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Bernstein dismisses winter World Cup idea

07 Jun 2013 16:16:52

Bernstein dismisses winter World Cup idea

Football Association chairman David Bernstein condemned proposals to move the 2022 World Cup in Qatar to the winter as 'fundamentally flawed' and believes the game should resist any attempt to make domestic leagues play in the summer.

Bernstein, who steps down as FA chairman next month, was speaking after UEFA general secretary Gianni Infantino added his voice to calls for a winter World Cup and also questioned why European leagues did not play in the summer.

Bernstein said: "My personal view is that it would be a case of a false prospectus if the 2022 World Cup in Qatar was switched to the winter. It is a serious matter bidding for the World Cup and countries including ourselves spent huge amounts of money bidding for the tournament."

Moving the 2022 World Cup to winter would cause significant disruption to European leagues - it would affect three seasons if the 2022 World Cup was played in December or January - and the FA chairman said Qatar won the vote on the basis of it being played in June.

He added: "The bid was for the World Cup to be played in June and July and for it then to be moved to the winter would be fundamentally flawed. If people want it in the winter they should bid for it on that basis.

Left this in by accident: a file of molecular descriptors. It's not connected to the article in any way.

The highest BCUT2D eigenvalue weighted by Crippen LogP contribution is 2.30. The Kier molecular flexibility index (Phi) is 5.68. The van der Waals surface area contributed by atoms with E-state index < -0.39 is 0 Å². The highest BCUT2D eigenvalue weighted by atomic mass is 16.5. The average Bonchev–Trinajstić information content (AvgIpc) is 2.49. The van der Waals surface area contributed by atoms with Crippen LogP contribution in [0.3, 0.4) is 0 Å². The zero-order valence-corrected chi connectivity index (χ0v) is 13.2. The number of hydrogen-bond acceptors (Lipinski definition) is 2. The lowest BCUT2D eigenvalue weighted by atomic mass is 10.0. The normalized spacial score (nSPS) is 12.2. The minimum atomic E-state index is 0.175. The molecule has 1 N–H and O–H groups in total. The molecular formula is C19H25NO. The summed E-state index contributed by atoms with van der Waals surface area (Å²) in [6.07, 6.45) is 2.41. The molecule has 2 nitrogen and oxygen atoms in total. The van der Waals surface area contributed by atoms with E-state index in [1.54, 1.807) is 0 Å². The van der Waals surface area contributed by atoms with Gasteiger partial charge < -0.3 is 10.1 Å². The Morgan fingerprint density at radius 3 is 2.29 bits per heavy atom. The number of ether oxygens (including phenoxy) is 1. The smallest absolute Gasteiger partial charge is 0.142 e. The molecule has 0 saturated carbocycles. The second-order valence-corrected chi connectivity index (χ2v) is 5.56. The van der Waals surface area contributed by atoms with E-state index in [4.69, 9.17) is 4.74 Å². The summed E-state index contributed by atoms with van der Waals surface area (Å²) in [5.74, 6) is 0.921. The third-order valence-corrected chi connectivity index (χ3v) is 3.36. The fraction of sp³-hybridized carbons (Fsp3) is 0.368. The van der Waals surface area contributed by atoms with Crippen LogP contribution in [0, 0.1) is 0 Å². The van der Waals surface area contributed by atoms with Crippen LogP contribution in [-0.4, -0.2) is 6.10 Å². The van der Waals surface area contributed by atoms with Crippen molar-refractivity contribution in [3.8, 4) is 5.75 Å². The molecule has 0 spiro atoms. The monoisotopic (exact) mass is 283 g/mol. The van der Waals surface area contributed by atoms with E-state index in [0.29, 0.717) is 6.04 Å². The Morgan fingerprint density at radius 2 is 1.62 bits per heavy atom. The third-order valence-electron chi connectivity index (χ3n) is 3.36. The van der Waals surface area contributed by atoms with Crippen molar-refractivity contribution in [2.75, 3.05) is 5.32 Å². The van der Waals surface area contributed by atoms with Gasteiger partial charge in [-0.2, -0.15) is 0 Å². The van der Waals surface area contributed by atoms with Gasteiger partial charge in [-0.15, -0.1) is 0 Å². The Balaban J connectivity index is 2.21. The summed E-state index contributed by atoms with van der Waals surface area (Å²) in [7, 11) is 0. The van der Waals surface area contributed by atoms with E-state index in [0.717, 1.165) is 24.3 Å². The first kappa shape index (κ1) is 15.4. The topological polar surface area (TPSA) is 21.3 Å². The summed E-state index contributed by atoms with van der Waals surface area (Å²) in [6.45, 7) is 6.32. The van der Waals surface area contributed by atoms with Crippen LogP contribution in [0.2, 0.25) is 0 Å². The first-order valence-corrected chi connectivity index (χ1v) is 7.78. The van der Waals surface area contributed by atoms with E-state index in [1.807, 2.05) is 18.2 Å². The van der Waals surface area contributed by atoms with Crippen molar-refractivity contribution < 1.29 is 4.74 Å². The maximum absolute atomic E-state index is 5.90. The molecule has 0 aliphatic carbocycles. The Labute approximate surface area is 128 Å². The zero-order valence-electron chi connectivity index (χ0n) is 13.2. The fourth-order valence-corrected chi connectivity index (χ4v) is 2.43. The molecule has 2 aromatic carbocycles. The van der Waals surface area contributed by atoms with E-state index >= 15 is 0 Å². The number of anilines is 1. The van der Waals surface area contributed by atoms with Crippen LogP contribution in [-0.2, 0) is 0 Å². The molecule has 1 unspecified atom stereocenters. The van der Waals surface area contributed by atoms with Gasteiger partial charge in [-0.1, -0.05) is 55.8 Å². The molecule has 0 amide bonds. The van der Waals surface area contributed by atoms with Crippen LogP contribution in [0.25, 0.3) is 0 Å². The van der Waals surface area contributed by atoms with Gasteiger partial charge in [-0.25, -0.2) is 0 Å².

"To try and get it through the back door like this is absolutely flawed."

In terms of domestic leagues playing in the summer, Bernstein is equally opposed, and he said: "I personally believe that the domestic league season should remain more or less the way it is now, running from August to May.

"I think football is a winter game, that the public greatly enjoy their football through the winter and that we should think very carefully before we take football away from the public in the winter."

There has been growing pressure for the 2022 World Cup to be moved to avoid temperatures that can reach 50 degrees Celsius, despite Qatar's plan for air-conditioned stadiums and other facilities. Infantino echoed his UEFA chief Michel Platini in backing the move.

He told The Times: "Whenever you play the World Cup it should be the best period for it. I had the same reflections on South Africa in 2010. Four years earlier in Germany it was nice sunshine. South Africa is a beautiful country, but at five o'clock, it's night and it's 0C. It's not a celebration of football."


PA

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